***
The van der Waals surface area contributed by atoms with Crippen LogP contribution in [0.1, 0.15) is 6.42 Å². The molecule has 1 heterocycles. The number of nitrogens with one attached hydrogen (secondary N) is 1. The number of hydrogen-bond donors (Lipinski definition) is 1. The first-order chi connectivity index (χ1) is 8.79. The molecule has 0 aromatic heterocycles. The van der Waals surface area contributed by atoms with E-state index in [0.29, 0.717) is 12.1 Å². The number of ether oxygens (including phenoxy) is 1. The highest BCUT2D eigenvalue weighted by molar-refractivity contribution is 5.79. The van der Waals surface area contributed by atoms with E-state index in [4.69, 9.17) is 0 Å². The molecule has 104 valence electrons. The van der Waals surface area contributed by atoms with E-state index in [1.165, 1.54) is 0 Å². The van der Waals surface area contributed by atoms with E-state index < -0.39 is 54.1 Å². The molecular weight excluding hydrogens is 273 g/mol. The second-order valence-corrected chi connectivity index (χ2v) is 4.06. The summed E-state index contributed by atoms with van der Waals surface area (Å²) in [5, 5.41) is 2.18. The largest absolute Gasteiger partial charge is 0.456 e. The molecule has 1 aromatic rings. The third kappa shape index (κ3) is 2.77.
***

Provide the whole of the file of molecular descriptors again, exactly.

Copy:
The van der Waals surface area contributed by atoms with Crippen LogP contribution in [0.1, 0.15) is 6.42 Å². The molecule has 1 heterocycles. The number of nitrogens with one attached hydrogen (secondary N) is 1. The number of hydrogen-bond donors (Lipinski definition) is 1. The first-order chi connectivity index (χ1) is 8.79. The molecule has 0 aromatic heterocycles. The van der Waals surface area contributed by atoms with E-state index in [0.29, 0.717) is 12.1 Å². The number of ether oxygens (including phenoxy) is 1. The highest BCUT2D eigenvalue weighted by molar-refractivity contribution is 5.79. The van der Waals surface area contributed by atoms with E-state index in [4.69, 9.17) is 0 Å². The molecule has 104 valence electrons. The van der Waals surface area contributed by atoms with E-state index in [1.165, 1.54) is 0 Å². The van der Waals surface area contributed by atoms with E-state index < -0.39 is 54.1 Å². The molecular weight excluding hydrogens is 273 g/mol. The second-order valence-corrected chi connectivity index (χ2v) is 4.06. The summed E-state index contributed by atoms with van der Waals surface area (Å²) in [5, 5.41) is 2.18. The largest absolute Gasteiger partial charge is 0.456 e. The molecule has 1 aromatic rings. The third kappa shape index (κ3) is 2.77.